“I’ve been fighting bullies all of my life,” Alan Erasmus tells me, “Vladimir Putin is no different.” It certainly seems different from the outside. Russia’s attack on Ukraine represents something unprecedented. The harrowing scenes we have all witnessed over the last few weeks have proved beyond reconciliation. As someone who usually interviews bands on the brink of new albums or directors describing the inspiration behind their latest films, even discussing war seems shocking. It’s hard to imagine what action to take let alone taking action. Culture seems to retreat from relevance when reprehensible brutality subsumes every notion of life we have and reaps only suffering.
However, Alan Erasmus’ journey to his current humanitarian holding in Lviv is one that asserts a different message and gladly offers up a semblance of hope. It is a journey that began back in 1949. Growing up near the Moss Side of Manchester was tough for Erasmus. “To a five-year-old, racism was raw, powerful, rife and puzzling. In 1954 people hadn’t gotten used to colour. The closest most people came to a black face was the Black and White Minstrels!”
“There was a pronounced racism. People simply weren’t used to people of colour,” he continues. “I had a hard time at school until the time I thought I’m not having this, and I kicked up a fuss with the chief bully. I wasn’t bothered so much after that. Then in the 1960s people got into Stax and Motown and there was a culture change that affected the way people behaved to colour and it’s got better since.” This notion of a solid backbone and culture as an engine for progressive change is something that has abided throughout his life.
When he set up the iconic Factory Records – who brought the world bands like Joy Division and New Order, The Durutti Column, Happy Mondays, A Certain Ratio, Orchestral Manoeuvres in the Dark and just about every other band you can think of within that scene – activism was the core tenet. “Factory Records was a cultural outlet for change. That was the point. The initial philosophy was about a platform for everything. It was anything. We tried to support artists and tried to find causes,” he explained.
One person Factory Records identified was Mark Reeder. One of the causes Reeder identified was to smuggle punk across from West Berlin to the heavily oppressed East through daring escapades across Checkpoint Charlie. “In East Berlin, the Punk scene was just a handful of kids,” Reeder tells me. “It was very dangerous to be a Punk in East Germany. In fact, it was verboten!… Punk sang the song of rebellion and the overthrow of the system.”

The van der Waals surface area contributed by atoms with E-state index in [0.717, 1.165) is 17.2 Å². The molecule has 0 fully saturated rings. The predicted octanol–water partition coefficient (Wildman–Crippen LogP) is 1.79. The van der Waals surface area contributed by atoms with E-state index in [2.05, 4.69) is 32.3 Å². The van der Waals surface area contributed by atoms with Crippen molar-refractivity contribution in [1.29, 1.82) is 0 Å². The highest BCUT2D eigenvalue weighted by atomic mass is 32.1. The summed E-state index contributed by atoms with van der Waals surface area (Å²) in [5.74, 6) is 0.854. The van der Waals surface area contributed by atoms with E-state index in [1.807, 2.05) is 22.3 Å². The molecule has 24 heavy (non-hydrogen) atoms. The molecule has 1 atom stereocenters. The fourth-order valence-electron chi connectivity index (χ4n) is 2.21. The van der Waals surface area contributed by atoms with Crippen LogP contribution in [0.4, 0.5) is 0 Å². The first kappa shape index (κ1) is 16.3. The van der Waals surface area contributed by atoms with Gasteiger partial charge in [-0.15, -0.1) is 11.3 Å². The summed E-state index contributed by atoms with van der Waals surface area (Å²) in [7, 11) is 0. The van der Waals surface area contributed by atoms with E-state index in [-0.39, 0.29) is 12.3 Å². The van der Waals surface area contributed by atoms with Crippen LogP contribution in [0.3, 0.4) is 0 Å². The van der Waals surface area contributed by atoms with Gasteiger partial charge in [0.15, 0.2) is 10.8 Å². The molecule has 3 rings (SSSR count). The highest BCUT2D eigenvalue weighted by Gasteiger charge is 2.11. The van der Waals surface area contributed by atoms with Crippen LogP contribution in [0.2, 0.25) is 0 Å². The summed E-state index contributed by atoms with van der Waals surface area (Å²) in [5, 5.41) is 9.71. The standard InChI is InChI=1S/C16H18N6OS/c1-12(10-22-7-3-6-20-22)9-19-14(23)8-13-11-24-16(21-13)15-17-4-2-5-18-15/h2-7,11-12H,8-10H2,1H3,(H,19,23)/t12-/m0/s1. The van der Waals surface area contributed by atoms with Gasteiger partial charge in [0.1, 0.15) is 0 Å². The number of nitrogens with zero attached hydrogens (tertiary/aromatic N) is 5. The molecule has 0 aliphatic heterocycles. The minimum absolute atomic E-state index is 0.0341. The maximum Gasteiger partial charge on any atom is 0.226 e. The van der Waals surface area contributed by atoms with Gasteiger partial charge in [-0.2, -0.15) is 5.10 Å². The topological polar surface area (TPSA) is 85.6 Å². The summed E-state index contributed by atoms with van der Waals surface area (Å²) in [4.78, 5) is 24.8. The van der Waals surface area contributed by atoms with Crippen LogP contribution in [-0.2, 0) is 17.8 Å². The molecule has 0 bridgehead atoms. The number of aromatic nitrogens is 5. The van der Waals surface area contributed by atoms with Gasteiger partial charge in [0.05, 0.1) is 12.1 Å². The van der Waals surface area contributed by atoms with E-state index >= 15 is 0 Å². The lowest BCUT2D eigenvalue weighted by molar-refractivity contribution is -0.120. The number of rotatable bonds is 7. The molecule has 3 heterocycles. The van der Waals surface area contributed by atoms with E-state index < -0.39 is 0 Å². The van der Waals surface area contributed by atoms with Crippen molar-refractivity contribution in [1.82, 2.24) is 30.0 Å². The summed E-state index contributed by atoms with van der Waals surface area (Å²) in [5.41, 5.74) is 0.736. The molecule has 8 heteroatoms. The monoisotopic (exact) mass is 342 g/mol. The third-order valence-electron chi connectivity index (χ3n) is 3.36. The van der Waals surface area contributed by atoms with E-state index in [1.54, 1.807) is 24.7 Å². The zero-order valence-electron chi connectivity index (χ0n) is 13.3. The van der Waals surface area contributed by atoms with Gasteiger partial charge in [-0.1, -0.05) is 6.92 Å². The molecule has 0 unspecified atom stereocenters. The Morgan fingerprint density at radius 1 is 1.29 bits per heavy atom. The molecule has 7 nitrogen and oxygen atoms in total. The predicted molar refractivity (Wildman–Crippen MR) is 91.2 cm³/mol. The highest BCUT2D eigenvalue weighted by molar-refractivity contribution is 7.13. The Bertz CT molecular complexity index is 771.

Eventually, thanks in part to his exploits, the punk scene would grow in the East and the overthrow just about came to fruition. The STASI were cautious of invading sacred spaces like churches, so Reeder struck up a deal with priests who let him turn fake funerals into secret church punk gigs, smuggling guitars in caskets, and suddenly the growing subversive force blossomed. When he recently provided me with a contact to help Erasmus on his own humanitarian mission as networking through music continues to try to promote change and hope, he opined: “After all, music is the only thing that really brings us together.”
That assertion might have seemed paltry and idealist in the face of the truly draconian conflict unfolding currently in Ukraine if it wasn’t for the fact that the cultural changes he helped to effectuate in Berlin really did make a measurable impact. True to the tenet of Factory Records, there are success stories like this throughout the label’s short history.
Nevertheless, Erasmus isn’t too self-congratulatory about the legacy. “I think we failed,” they didn’t, they were enormously successful on all fronts usurping the stilted status quo of British music and encouraging activism that enacted changes in governance and societal discourse. “And I know a lot of people say we were successful,” he says in purported agreement. “But my aims, in the beginning, were not achieved to the full extent they could have,” he says in asserted disagreement.
Albeit, Factory Records undoubtedly changed a lot, he wanted it to go further. “It should’ve and could’ve been massively successful and funded many different projects around the world that we would’ve like to unite to, but we had to stick to smaller projects which I guess have still done something.”